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If you are getting a divorce and have a family pet, you may worry about who will get custody of your pet. After all, pets are more than mere possessions, and their custody can be one of the most contentious issues in a divorce. Questions about a pet’s best interests, ownership, veterinary care and daily expenses may be involved in divorce litigation or covered in settlement agreements. At Charles R. Ullman & Associates, we understand how deeply people love their pets and how important it can be to continue a relationship with them after a divorce.
The courts uniformly consider pets as property. As such, the courts distribute pets to one spouse or the other like other forms of property in a typical divorce. Usually, the best outcome is for divorcing spouses to agree on an arrangement for their pets. Otherwise, the courts will decide which spouse gets custody. If custody of a pet is in dispute, you can help your chances by presenting proof that you purchased the pet. If you did not purchase the pet, other forms of proof may be necessary, such as a license or registration showing your name as owner or affidavits from friends, family or neighbors who can testify that you owned and cared for the pet during the marriage.
It is helpful to discuss your concerns about your pet with your attorney to ensure it is clear how important your pet is to you. For some divorcing couples, drafting a pet custody agreement can be of help. The document could define how you and your spouse will handle pet ownership, care and visitation after your divorce. If you have several pets, it is best to include reference to each one in the agreement. Or you may want to draft separate agreements for each. Here are some questions to consider when you draft a pet custody agreement:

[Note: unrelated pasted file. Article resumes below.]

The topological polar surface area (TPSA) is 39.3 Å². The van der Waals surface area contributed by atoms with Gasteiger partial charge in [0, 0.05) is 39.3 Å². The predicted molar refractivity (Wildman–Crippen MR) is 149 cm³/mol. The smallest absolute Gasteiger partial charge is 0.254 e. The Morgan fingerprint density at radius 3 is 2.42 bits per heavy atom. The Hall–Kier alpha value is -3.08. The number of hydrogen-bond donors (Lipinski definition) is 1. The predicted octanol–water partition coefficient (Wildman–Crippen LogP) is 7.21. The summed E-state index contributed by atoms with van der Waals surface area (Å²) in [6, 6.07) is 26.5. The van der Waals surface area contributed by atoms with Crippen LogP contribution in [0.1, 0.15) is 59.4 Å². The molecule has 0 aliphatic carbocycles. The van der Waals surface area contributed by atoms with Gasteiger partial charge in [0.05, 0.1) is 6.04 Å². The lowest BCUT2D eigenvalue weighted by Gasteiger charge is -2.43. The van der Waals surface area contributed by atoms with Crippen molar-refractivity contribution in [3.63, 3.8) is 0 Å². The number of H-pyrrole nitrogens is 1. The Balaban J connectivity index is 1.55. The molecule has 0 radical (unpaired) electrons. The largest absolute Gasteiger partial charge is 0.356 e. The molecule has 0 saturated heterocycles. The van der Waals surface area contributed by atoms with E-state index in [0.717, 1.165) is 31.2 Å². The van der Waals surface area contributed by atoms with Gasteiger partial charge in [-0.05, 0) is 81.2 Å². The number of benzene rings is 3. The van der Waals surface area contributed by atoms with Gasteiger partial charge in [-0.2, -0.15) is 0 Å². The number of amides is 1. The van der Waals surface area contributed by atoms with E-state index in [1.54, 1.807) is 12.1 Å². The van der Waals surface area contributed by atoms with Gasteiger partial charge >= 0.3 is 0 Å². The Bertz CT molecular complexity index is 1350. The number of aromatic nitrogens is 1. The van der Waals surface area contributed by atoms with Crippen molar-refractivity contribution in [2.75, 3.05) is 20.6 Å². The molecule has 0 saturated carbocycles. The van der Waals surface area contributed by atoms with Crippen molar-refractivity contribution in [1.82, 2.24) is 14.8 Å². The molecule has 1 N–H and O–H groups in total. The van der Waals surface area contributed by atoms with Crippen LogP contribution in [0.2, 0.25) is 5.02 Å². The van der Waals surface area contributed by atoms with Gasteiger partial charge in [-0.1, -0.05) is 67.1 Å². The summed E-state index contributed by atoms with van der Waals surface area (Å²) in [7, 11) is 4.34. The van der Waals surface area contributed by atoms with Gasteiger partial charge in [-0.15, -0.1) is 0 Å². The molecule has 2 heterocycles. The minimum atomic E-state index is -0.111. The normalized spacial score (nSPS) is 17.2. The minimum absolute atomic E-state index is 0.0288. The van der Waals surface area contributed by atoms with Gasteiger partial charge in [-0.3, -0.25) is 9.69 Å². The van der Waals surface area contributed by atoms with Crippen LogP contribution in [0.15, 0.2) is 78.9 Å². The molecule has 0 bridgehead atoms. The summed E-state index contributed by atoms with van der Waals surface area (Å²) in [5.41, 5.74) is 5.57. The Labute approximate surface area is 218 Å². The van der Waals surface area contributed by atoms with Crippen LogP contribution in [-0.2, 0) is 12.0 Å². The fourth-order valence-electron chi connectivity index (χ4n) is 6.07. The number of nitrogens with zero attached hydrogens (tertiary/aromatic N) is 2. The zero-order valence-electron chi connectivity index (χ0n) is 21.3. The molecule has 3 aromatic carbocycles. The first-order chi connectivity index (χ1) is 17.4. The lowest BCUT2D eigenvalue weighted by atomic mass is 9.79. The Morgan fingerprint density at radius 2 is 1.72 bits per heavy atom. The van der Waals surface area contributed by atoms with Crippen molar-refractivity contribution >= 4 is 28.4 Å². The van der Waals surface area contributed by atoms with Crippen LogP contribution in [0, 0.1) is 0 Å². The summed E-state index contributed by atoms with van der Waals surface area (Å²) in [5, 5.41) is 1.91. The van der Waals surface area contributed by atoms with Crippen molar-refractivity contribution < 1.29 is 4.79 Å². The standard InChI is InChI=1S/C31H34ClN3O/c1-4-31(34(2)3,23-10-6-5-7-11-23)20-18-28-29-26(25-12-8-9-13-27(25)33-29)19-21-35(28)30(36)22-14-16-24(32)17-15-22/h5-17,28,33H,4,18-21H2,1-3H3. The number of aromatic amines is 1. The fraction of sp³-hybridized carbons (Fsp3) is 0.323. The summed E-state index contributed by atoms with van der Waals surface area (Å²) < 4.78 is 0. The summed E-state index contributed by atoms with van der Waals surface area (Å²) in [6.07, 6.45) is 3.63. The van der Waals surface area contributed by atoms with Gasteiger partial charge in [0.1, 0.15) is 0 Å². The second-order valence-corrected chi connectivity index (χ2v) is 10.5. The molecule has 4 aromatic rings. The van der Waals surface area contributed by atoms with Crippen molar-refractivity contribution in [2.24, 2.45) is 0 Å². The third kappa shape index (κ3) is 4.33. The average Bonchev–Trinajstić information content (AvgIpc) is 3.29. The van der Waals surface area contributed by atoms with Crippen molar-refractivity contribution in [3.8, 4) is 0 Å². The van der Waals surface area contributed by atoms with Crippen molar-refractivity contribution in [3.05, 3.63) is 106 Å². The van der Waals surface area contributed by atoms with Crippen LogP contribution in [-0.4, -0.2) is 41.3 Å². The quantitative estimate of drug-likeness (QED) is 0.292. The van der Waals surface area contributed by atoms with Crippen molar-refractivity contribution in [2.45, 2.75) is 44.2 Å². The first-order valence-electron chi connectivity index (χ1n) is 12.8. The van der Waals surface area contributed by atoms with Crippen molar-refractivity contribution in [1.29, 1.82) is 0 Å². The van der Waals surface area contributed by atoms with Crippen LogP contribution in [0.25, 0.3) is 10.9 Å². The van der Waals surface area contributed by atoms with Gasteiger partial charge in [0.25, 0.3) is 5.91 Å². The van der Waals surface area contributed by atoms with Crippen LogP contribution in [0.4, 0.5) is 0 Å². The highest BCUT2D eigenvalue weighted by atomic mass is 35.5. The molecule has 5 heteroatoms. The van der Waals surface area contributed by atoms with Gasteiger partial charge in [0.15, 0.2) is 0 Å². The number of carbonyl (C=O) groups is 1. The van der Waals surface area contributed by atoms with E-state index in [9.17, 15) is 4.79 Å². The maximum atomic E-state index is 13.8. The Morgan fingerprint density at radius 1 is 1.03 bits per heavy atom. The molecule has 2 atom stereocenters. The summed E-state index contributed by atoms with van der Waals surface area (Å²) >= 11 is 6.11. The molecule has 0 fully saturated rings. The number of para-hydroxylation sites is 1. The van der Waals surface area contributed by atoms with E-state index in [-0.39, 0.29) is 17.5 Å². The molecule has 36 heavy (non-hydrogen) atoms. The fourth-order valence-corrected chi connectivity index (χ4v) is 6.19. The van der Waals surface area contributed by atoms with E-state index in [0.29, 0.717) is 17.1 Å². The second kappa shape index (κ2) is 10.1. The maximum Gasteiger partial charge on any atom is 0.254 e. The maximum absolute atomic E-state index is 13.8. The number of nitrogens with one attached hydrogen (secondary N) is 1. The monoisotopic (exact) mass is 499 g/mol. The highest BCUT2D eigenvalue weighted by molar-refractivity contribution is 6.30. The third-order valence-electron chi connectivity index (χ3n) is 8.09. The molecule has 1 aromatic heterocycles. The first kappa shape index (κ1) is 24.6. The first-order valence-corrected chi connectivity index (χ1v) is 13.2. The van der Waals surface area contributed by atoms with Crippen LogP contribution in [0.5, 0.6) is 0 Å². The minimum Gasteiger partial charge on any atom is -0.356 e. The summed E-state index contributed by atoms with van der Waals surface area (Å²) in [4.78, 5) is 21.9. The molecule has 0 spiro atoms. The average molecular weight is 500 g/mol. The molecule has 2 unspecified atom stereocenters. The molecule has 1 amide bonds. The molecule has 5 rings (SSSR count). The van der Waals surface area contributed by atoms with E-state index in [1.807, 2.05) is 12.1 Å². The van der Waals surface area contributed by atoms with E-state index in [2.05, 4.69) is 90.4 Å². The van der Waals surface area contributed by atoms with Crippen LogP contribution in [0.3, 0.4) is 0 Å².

The compassionate attorneys at Charles R. Ullman and Associates will provide you the legal support you need when it comes to pet ownership after your divorce.
Recently, courts have begun to apply a more flexible analysis and a “best interests” standard to deciding pet custody. The courts may consider which spouse provided for more of the pet’s needs such as food, shelter, medical care, grooming and exercise. The courts also may consider other forms of evidence, such as who provided training or who would be better able to financially support the pet. Another consideration is whether a spouse has other animals that would live in the same space as the pet at issue. All in all, the courts are approaching pet custody somewhat as they do child custody, approving visitation arrangements and, in some circumstances, requiring a spouse to provide financial support for the care of the pet. If divorce is in your near future, and you have a pet, be prepared for questions about its custody. Gather evidence of ownership, care and companionship and have it ready to present in court or to your mediator. If you have any questions and wish to speak to one of our family law attorneys, please feel free to contact us today and schedule a consultation. Last Updated Nov. 29, 2016
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